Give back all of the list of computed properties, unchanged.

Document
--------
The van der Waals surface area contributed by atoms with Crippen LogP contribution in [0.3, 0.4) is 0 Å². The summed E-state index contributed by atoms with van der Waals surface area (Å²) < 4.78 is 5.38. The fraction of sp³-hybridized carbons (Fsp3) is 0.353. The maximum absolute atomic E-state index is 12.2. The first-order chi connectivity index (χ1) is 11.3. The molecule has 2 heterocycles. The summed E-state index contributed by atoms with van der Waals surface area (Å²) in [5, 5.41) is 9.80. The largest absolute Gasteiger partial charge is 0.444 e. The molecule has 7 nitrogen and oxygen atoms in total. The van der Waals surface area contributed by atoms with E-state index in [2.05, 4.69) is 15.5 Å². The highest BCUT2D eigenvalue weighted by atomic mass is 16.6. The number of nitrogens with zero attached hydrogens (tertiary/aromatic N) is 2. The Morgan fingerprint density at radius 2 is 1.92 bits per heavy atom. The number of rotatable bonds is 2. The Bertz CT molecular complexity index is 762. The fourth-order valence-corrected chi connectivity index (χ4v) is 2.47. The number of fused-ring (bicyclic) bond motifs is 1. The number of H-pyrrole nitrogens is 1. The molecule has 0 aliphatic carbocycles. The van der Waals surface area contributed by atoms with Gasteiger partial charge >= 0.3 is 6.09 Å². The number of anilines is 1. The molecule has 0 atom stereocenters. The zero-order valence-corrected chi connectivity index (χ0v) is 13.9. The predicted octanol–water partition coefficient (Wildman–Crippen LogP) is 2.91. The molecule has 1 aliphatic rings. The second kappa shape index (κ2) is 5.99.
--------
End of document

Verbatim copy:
The van der Waals surface area contributed by atoms with Crippen LogP contribution in [0.3, 0.4) is 0 Å². The summed E-state index contributed by atoms with van der Waals surface area (Å²) < 4.78 is 5.38. The fraction of sp³-hybridized carbons (Fsp3) is 0.353. The maximum absolute atomic E-state index is 12.2. The first-order chi connectivity index (χ1) is 11.3. The molecule has 2 heterocycles. The summed E-state index contributed by atoms with van der Waals surface area (Å²) in [5, 5.41) is 9.80. The largest absolute Gasteiger partial charge is 0.444 e. The molecule has 7 nitrogen and oxygen atoms in total. The van der Waals surface area contributed by atoms with E-state index in [2.05, 4.69) is 15.5 Å². The highest BCUT2D eigenvalue weighted by atomic mass is 16.6. The number of nitrogens with zero attached hydrogens (tertiary/aromatic N) is 2. The Morgan fingerprint density at radius 2 is 1.92 bits per heavy atom. The number of rotatable bonds is 2. The Bertz CT molecular complexity index is 762. The fourth-order valence-corrected chi connectivity index (χ4v) is 2.47. The number of fused-ring (bicyclic) bond motifs is 1. The number of H-pyrrole nitrogens is 1. The molecule has 0 aliphatic carbocycles. The van der Waals surface area contributed by atoms with Gasteiger partial charge >= 0.3 is 6.09 Å². The number of anilines is 1. The molecule has 0 atom stereocenters. The zero-order valence-corrected chi connectivity index (χ0v) is 13.9. The predicted octanol–water partition coefficient (Wildman–Crippen LogP) is 2.91. The molecule has 1 aliphatic rings. The second kappa shape index (κ2) is 5.99.